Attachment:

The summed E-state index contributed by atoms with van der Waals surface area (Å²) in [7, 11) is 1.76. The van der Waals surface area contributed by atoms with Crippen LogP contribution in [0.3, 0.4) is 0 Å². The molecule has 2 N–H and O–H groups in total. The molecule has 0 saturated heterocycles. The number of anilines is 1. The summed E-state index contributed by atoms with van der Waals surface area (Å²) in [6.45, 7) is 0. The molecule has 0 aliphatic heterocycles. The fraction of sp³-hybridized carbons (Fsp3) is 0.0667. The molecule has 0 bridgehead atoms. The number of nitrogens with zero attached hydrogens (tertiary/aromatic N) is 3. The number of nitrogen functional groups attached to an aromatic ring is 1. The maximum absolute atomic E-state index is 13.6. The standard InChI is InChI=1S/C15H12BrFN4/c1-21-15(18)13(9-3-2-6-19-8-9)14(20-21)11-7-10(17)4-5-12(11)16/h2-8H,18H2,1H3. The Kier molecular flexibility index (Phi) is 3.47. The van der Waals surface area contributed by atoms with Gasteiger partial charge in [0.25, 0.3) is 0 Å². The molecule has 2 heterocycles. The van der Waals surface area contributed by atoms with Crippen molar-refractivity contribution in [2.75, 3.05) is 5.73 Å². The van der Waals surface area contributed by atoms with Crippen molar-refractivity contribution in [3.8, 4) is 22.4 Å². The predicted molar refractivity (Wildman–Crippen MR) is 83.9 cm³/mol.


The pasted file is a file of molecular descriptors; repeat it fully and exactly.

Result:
The summed E-state index contributed by atoms with van der Waals surface area (Å²) in [7, 11) is 1.76. The van der Waals surface area contributed by atoms with Crippen LogP contribution in [0.3, 0.4) is 0 Å². The molecule has 2 N–H and O–H groups in total. The molecule has 0 saturated heterocycles. The number of anilines is 1. The summed E-state index contributed by atoms with van der Waals surface area (Å²) in [6.45, 7) is 0. The molecule has 0 aliphatic heterocycles. The fraction of sp³-hybridized carbons (Fsp3) is 0.0667. The molecule has 0 bridgehead atoms. The number of nitrogens with zero attached hydrogens (tertiary/aromatic N) is 3. The number of nitrogen functional groups attached to an aromatic ring is 1. The maximum absolute atomic E-state index is 13.6. The standard InChI is InChI=1S/C15H12BrFN4/c1-21-15(18)13(9-3-2-6-19-8-9)14(20-21)11-7-10(17)4-5-12(11)16/h2-8H,18H2,1H3. The Kier molecular flexibility index (Phi) is 3.47. The van der Waals surface area contributed by atoms with Gasteiger partial charge in [0.25, 0.3) is 0 Å². The molecule has 2 heterocycles. The van der Waals surface area contributed by atoms with Crippen molar-refractivity contribution in [2.75, 3.05) is 5.73 Å². The van der Waals surface area contributed by atoms with Crippen molar-refractivity contribution in [3.8, 4) is 22.4 Å². The predicted molar refractivity (Wildman–Crippen MR) is 83.9 cm³/mol.